Take heed, brethren, lest there be in any of you an evil heart of unbelief, in departing from the living God.
~ Hebrews 3:12
For their vine is of the vine of Sodom, and of the fields of Gomorrah: their grapes are grapes of gall, their clusters are bitter:
~ Deuteronomy 32:32
And ye, in any wise keep yourselves from the accursed thing, lest ye make yourselves accursed, when ye take of the accursed thing, and make the camp of Israel a curse, and trouble it.
~ Joshua 6:18
Mortify therefore your members which are upon the earth; fornication, uncleanness, inordinate affection, evil concupiscence, and covetousness, which is idolatry:
~ Colossians 3:5
For from within, out of the heart of men, proceed evil thoughts, adulteries, fornications, murders,
~ Mark 7:21
And he said, Is not he rightly named Jacob? for he hath supplanted me these two times: he took away my birthright; and, behold, now he hath taken away my blessing. And he said, Hast thou not reserved a blessing for me?
~ Genesis 27:36
But that which beareth thorns and briers is rejected, and is nigh unto cursing; whose end is to be burned.
~ Hebrews 6:8
Reprobate silver shall men call them, because the LORD hath rejected them.
~ Jeremiah 6:30
Then Jesse called Abinadab, and made him pass before Samuel. And he said, Neither hath the LORD chosen this. Then Jesse made Shammah to pass by. And he said, Neither hath the LORD chosen this. Again, Jesse made seven of his sons to pass before Samuel. And Samuel said unto Jesse, The LORD hath not chosen these.
~ 1 Samuel 16:8-10
For the children being not yet born, neither having done any good or evil, that the purpose of God according to election might stand, not of works, but of him that calleth; It was said unto her, The elder shall serve the younger. As it is written, Jacob have I loved, but Esau have I hated. What shall we say then? Is there unrighteousness with God? God forbid. For he saith to Moses, I will have mercy on whom I will have mercy, and I will have compassion on whom I will have compassion.
~ Romans 9:11-15
Holding faith, and a good conscience; which some having put away concerning faith have made shipwreck: Of whom is Hymenaeus and Alexander; whom I have delivered unto Satan, that they may learn not to blaspheme.
~ 1 Timothy 1:19-20
For many are called, but few are chosen.
~ Matthew 22:14
A Commentary on the Epistle to the Hebrews 12:15-17, by John Brown. The following contains an excerpt from his work.
As a further means of preventing apostasy, the Apostle exhorts the Christian Hebrews to watch over each other with a holy jealousy. Vers. 15-17. Looking diligently lest any man fail of the grace of God; lest any root of bitterness springing up trouble you, and thereby many be defiled; lest there be any fornicator, or profane person, as Esau, who for one morsel of meat sold his birthright. For ye know how that afterward, when he would have inherited the blessing, he was rejected: for he found no place of repentance, though he sought it carefully with tears.’
The natural order in explaining such a passage as that now before us, is to attend, first, to the evils against which the Apostle exhorts the Hebrew Christians to guard; and then to the manner in which they are to guard against them. The evils to be guarded against are: ‘ any man’s failing of the grace of God’—’ any root of bitterness which should trouble and defile them’—’any profane’ or sensual ‘person’ rising up among them, who should for present enjoyment sacrifice future happiness.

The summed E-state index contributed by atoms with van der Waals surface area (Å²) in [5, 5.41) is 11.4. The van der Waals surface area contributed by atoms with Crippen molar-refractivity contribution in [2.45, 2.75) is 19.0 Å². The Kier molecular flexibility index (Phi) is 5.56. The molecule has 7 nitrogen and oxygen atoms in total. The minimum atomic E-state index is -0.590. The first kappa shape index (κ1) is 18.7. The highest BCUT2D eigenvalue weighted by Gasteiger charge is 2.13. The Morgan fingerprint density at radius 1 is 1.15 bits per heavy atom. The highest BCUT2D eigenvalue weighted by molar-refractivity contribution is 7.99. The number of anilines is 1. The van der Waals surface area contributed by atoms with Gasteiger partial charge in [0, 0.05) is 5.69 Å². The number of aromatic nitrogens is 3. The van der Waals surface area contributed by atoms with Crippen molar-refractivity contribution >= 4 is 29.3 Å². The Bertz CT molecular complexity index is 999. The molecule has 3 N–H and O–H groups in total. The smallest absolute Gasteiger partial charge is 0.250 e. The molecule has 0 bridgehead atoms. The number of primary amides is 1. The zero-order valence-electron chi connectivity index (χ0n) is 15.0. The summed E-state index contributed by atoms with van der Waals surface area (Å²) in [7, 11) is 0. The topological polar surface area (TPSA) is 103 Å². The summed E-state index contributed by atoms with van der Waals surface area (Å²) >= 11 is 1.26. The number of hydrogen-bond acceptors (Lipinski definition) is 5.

The Hebrew Christians are exhorted to guard against ‘ any man’s failing of the grace of God.’ Here two questions meet us: What is the grace of God t and what is it to fail of the grace of God t
The grace of God, in the language of systematic theology, is either divine influence or the effect of divine influence. In the Scriptures, the grace of God is the divine kindness, or some effect of the divine kindness. In the passage before us, I apprehend, the grace of God, or this grace of God, refers to that effect of divine favour or kindness mentioned in the preceding verse : seeing the Lord—obtaining the celestial blessedness, which consists in the knowledge of, conformity to, and fellowship with, Christ. And to fail of this grace of God, is just to come short of heaven.
Now, the Hebrew Christians were to watch over each other, lest any of them should, by not following holiness, by not cultivating devotedness to God, fail of attaining that state of perfect holy happiness in the immediate presence of the Lord, which is the prize of our high calling.^
They were to watch particularly ‘ lest any root of bitterness springing up should trouble them, and thereby many be defiled.’ The Apostle’s language is figurative, and borrowed from a passage in Deuteronomy: ‘Lest there should be among you man, or woman, or family, or tribe, whose heart turneth away this day from the Lord our God, to go and serve the gods of these nations; lest there should be among you a root that beareth gall and wormwood.’
‘ A root that beareth gall and wormwood,’ is just another name for a secret apostate, a false-hearted professor of the true religion; or, as Moses expresses it, ‘a man or woman whose heart turneth away from the Lord our God.’ For such a root to ‘ spring up,’ is for such individuals to manifest their apostatizing tendencies by their words or their conduct. When circumstances call these forth—as when persecution for the word’s sake arises—then such persons trouble the Church. Their false doctrines and their irregular conduct trouble their brethren, not only by producing grief and regret, but also in many cases by introducing strife and debate, and all the innumerable evils that rise out of them. And by this means ‘ many are defiled.’ The ‘ root of bitterness’ has as it were a power of contaminating the plants in the neighbourhood of which it puts forth its bitter leaves and brings forth its poisonous fruits. A false-hearted professor, introducing false doctrines, or sinful practices, is very apt to find followers. ‘ Evil communications corrupt good manners;’ and ‘ a little leaven,’ when allowed to ferment, will go far to ‘ leaven the whole lump.’ ‘ Profane and vain babblings increase unto more ungodliness.’